I chose to live in a shared-flat which I found through a Facebook page – after posting a little request on the platform, someone reached out to me, and we had a video call before I decided that I would move in. It honestly sounded pretty sketchy at first, but it ended up being one of the best parts of my life here! My flatmates are all other exchange students, the majority of them from Germany, and it’s an experience similar to living in student halls in the sense that there is always something to do.
The best things about Cádiz are probably the weather and the easiness in accessing different parts of the city. The temperature does not go far below 10 degrees for the whole winter, and the summers are slightly more comfortable than in inland Andalusian cities like Sevilla and Córdoba, which can get quite hot. Because the city is almost an island and pretty much all of the students live in the Casco antiguo, it’s never too difficult to get from place A to B. It’s true that Cádiz is pretty small – there are only 2 nightclubs – but the nightlife doesn’t seem to suffer. There is more of a bar culture, and lots of places open up dance floors later on in the evening, which means you can go out without paying club entry – there is a particularly famous bar here called Evohé, which is a hotspot for students and locals alike. And though it’s arguably too cold to swim in the sea in the winter, there are sunny days which mean you can essentially sunbathe year-round. Another thing worth noting is that the sunsets here are undoubtedly the best in Spain, which makes the beaches an excellent choice for a pre-drinks location.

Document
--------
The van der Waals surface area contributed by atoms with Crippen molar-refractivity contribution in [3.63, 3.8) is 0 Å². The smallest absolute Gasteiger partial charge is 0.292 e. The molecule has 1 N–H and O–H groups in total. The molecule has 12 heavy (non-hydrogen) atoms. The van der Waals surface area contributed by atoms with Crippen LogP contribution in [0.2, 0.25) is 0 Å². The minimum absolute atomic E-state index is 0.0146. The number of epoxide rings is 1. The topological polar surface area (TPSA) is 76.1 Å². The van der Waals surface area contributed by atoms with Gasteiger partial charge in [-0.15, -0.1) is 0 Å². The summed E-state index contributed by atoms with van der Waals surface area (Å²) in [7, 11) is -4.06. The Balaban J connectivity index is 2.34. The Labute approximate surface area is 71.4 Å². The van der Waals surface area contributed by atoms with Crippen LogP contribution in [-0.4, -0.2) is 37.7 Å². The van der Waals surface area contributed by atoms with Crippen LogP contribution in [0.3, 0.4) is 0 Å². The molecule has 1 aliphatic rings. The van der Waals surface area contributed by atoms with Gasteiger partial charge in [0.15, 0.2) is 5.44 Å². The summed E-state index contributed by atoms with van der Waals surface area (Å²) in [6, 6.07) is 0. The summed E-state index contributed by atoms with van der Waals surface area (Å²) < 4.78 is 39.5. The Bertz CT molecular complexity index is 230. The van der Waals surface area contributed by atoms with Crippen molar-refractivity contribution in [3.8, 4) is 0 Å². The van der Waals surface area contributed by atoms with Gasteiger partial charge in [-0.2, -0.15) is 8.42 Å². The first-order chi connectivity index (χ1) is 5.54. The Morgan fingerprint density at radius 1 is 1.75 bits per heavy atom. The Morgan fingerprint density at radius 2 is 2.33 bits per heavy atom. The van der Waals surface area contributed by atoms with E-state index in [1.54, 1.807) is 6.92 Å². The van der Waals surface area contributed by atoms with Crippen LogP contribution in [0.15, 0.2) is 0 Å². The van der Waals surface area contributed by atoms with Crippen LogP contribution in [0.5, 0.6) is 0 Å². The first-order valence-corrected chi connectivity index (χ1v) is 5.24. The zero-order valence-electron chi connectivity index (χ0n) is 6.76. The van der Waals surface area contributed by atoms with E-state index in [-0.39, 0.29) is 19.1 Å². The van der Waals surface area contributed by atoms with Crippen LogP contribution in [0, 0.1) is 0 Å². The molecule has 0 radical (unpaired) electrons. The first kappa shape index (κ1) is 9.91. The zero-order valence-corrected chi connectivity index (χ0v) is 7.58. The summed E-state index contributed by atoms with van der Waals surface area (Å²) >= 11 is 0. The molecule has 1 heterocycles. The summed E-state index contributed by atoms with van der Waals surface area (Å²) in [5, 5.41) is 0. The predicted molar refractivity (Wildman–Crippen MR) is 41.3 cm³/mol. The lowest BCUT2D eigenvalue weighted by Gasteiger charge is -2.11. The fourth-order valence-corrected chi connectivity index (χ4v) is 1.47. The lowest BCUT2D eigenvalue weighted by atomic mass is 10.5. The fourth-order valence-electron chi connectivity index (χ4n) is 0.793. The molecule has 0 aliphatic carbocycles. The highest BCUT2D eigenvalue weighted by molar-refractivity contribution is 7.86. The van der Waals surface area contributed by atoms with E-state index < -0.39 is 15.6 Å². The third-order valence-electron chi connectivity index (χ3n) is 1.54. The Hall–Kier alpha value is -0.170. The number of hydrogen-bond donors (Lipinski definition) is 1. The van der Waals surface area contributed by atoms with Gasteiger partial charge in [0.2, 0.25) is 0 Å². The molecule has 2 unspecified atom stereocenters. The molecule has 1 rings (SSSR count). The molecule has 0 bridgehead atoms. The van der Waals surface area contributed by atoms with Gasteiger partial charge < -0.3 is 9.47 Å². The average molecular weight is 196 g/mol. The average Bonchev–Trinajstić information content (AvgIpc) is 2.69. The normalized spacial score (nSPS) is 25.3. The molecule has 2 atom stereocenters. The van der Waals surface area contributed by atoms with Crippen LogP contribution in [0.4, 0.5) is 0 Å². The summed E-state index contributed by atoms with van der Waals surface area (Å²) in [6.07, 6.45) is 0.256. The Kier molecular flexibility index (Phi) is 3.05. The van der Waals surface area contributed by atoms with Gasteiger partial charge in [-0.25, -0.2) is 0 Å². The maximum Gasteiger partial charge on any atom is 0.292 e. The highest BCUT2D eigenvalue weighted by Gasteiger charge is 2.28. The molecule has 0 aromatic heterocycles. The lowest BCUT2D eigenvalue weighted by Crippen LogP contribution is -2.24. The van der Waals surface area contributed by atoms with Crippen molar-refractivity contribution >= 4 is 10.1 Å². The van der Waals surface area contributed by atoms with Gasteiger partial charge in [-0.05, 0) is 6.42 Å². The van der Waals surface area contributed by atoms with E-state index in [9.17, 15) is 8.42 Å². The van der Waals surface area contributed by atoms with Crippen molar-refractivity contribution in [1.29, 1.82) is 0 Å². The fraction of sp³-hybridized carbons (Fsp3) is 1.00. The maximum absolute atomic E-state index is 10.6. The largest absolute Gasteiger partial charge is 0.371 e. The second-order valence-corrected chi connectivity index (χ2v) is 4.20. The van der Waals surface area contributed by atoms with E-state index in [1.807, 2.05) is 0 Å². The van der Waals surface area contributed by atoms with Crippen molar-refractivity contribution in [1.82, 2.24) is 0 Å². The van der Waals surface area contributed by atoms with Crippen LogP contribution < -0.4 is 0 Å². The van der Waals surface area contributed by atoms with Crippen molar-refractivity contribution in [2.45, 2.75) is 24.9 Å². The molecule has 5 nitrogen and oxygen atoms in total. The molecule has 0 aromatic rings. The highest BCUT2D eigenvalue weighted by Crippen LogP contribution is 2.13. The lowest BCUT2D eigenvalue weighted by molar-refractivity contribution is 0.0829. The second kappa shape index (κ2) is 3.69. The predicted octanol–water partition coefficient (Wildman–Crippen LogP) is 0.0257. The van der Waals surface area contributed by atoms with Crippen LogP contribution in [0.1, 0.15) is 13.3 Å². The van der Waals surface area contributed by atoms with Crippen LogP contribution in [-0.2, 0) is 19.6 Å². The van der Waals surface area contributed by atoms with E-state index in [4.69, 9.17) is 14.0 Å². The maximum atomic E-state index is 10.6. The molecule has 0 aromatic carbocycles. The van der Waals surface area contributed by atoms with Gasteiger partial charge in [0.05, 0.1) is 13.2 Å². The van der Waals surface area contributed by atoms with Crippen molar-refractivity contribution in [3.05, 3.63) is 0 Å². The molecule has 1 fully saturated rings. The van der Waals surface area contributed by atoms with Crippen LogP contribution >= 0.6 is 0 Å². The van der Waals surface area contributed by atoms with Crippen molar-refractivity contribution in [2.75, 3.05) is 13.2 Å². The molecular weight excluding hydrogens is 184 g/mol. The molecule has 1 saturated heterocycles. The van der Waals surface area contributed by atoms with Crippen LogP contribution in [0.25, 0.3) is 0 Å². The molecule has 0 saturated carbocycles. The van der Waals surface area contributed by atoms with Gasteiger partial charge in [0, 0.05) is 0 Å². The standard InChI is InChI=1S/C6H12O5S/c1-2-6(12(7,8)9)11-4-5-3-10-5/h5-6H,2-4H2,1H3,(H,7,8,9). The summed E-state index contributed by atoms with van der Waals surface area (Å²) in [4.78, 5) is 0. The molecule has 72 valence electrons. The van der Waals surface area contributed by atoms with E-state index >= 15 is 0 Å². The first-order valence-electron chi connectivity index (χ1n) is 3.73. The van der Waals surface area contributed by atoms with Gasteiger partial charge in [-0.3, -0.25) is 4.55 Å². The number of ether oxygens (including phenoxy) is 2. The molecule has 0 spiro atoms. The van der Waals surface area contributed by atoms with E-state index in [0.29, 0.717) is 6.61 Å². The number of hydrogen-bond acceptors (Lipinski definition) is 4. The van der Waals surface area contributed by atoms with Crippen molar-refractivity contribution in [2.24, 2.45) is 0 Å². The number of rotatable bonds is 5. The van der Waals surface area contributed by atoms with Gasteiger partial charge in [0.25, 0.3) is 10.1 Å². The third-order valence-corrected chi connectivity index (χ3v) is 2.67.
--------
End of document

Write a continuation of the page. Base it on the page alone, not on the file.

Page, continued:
In my time here, I’ve tried to take every opportunity to see other parts of Spain. Having friends from universities in other parts of Spain has meant that I’ve been able to visit Córdoba and Barcelona fairly easily – both cities which I loved. I’ve also made the effort to visit other cities like Málaga, Jerez de la Frontera, and Sevilla. I even went on a day trip with my flatmates to the Caminito del Rey, organised by an Erasmus group called Yeah Cadiz. You can really travel quite cheaply in this part of Spain – either by train, or car-share apps like BlaBlaCar (it is like Uber pool for longer distances!)
Overall, my experience in Cádiz has been everything I hoped for and more. I’ve made so many friends and as cliché as it sounds, have learnt a lot about myself – including that I do actually like Reggaeton! In terms of my language ability, I was convinced that I hadn’t improved much, but when I did a language level test, I surprised myself to find that I had moved up a whole bracket within just three months of living here. Being made to speak Spanish on a daily basis really pushed the needle and helped me get over a block that I had been facing with my language learning. Strangely, I was the only student to come to Cádiz this semester from King’s, but I really think it’s a hidden gem.